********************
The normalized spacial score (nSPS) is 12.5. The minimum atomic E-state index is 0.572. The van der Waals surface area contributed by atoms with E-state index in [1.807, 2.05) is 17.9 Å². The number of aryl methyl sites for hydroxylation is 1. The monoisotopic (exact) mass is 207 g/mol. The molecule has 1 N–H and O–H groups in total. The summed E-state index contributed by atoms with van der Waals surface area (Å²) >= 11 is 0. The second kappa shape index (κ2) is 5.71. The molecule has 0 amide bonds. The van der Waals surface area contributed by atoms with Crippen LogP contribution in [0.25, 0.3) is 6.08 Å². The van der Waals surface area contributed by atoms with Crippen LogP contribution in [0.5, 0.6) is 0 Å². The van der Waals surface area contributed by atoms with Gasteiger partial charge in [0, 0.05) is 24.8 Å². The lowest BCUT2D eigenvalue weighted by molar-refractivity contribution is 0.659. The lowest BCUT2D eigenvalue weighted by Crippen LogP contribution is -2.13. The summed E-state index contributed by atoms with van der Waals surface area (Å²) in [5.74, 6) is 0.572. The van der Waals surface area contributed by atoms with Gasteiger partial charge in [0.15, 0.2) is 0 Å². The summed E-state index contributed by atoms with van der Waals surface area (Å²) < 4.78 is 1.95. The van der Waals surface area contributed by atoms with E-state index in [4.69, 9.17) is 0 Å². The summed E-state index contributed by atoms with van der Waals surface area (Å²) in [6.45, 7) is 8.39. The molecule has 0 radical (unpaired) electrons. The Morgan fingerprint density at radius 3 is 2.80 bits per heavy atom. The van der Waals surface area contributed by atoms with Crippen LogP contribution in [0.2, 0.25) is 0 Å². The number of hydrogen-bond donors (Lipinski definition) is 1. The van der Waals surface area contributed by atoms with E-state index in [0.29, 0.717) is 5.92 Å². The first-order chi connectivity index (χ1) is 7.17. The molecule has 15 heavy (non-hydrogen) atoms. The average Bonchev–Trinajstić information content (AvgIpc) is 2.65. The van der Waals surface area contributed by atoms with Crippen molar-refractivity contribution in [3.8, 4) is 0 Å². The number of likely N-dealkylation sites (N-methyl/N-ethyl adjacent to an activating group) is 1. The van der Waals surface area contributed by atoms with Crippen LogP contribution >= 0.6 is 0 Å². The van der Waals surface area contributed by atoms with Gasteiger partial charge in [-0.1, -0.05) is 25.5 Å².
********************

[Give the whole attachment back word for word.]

The normalized spacial score (nSPS) is 12.5. The minimum atomic E-state index is 0.572. The van der Waals surface area contributed by atoms with E-state index in [1.807, 2.05) is 17.9 Å². The number of aryl methyl sites for hydroxylation is 1. The monoisotopic (exact) mass is 207 g/mol. The molecule has 1 N–H and O–H groups in total. The summed E-state index contributed by atoms with van der Waals surface area (Å²) >= 11 is 0. The second kappa shape index (κ2) is 5.71. The molecule has 0 amide bonds. The van der Waals surface area contributed by atoms with Crippen LogP contribution in [0.25, 0.3) is 6.08 Å². The van der Waals surface area contributed by atoms with Crippen LogP contribution in [0.5, 0.6) is 0 Å². The van der Waals surface area contributed by atoms with Gasteiger partial charge in [0, 0.05) is 24.8 Å². The lowest BCUT2D eigenvalue weighted by molar-refractivity contribution is 0.659. The lowest BCUT2D eigenvalue weighted by Crippen LogP contribution is -2.13. The summed E-state index contributed by atoms with van der Waals surface area (Å²) in [5.74, 6) is 0.572. The van der Waals surface area contributed by atoms with Gasteiger partial charge in [0.15, 0.2) is 0 Å². The summed E-state index contributed by atoms with van der Waals surface area (Å²) < 4.78 is 1.95. The van der Waals surface area contributed by atoms with E-state index in [4.69, 9.17) is 0 Å². The summed E-state index contributed by atoms with van der Waals surface area (Å²) in [6.45, 7) is 8.39. The molecule has 0 radical (unpaired) electrons. The Morgan fingerprint density at radius 3 is 2.80 bits per heavy atom. The van der Waals surface area contributed by atoms with Crippen LogP contribution in [0.2, 0.25) is 0 Å². The number of hydrogen-bond donors (Lipinski definition) is 1. The van der Waals surface area contributed by atoms with E-state index in [0.29, 0.717) is 5.92 Å². The first-order chi connectivity index (χ1) is 7.17. The molecule has 15 heavy (non-hydrogen) atoms. The average Bonchev–Trinajstić information content (AvgIpc) is 2.65. The van der Waals surface area contributed by atoms with Crippen molar-refractivity contribution in [3.8, 4) is 0 Å². The number of likely N-dealkylation sites (N-methyl/N-ethyl adjacent to an activating group) is 1. The van der Waals surface area contributed by atoms with Crippen LogP contribution >= 0.6 is 0 Å². The van der Waals surface area contributed by atoms with Gasteiger partial charge in [-0.1, -0.05) is 25.5 Å².